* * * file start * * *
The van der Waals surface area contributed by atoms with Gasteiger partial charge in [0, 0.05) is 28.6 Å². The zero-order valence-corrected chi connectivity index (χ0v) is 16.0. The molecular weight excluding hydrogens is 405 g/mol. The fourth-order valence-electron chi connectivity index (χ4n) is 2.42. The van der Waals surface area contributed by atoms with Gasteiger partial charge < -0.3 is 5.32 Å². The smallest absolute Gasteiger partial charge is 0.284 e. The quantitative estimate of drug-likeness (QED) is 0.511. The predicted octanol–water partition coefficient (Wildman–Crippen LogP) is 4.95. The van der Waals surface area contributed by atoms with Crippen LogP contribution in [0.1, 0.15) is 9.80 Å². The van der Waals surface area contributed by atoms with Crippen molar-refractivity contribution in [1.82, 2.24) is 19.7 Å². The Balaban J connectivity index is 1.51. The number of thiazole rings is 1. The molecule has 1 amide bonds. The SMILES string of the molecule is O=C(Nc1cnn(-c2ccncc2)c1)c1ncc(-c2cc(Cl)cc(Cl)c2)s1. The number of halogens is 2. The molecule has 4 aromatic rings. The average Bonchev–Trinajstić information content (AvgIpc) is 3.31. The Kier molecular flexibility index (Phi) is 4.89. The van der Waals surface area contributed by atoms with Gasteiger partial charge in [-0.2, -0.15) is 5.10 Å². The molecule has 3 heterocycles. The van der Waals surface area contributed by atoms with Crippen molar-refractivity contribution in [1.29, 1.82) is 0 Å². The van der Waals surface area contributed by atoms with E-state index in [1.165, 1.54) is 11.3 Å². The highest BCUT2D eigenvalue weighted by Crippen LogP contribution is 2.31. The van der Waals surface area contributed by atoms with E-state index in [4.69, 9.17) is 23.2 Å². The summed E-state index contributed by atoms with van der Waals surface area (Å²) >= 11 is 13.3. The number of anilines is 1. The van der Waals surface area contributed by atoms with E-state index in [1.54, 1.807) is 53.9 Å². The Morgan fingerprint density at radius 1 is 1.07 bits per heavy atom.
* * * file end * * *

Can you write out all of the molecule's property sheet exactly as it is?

The van der Waals surface area contributed by atoms with Gasteiger partial charge in [0, 0.05) is 28.6 Å². The zero-order valence-corrected chi connectivity index (χ0v) is 16.0. The molecular weight excluding hydrogens is 405 g/mol. The fourth-order valence-electron chi connectivity index (χ4n) is 2.42. The van der Waals surface area contributed by atoms with Gasteiger partial charge < -0.3 is 5.32 Å². The smallest absolute Gasteiger partial charge is 0.284 e. The quantitative estimate of drug-likeness (QED) is 0.511. The predicted octanol–water partition coefficient (Wildman–Crippen LogP) is 4.95. The van der Waals surface area contributed by atoms with Crippen LogP contribution in [0.1, 0.15) is 9.80 Å². The van der Waals surface area contributed by atoms with Crippen molar-refractivity contribution in [1.82, 2.24) is 19.7 Å². The Balaban J connectivity index is 1.51. The number of thiazole rings is 1. The molecule has 1 amide bonds. The SMILES string of the molecule is O=C(Nc1cnn(-c2ccncc2)c1)c1ncc(-c2cc(Cl)cc(Cl)c2)s1. The number of halogens is 2. The molecule has 4 aromatic rings. The average Bonchev–Trinajstić information content (AvgIpc) is 3.31. The Kier molecular flexibility index (Phi) is 4.89. The van der Waals surface area contributed by atoms with Gasteiger partial charge in [-0.2, -0.15) is 5.10 Å². The molecule has 3 heterocycles. The van der Waals surface area contributed by atoms with Crippen molar-refractivity contribution in [1.29, 1.82) is 0 Å². The van der Waals surface area contributed by atoms with E-state index in [1.165, 1.54) is 11.3 Å². The highest BCUT2D eigenvalue weighted by Crippen LogP contribution is 2.31. The van der Waals surface area contributed by atoms with E-state index in [4.69, 9.17) is 23.2 Å². The summed E-state index contributed by atoms with van der Waals surface area (Å²) >= 11 is 13.3. The number of anilines is 1. The van der Waals surface area contributed by atoms with E-state index in [1.54, 1.807) is 53.9 Å². The Morgan fingerprint density at radius 1 is 1.07 bits per heavy atom.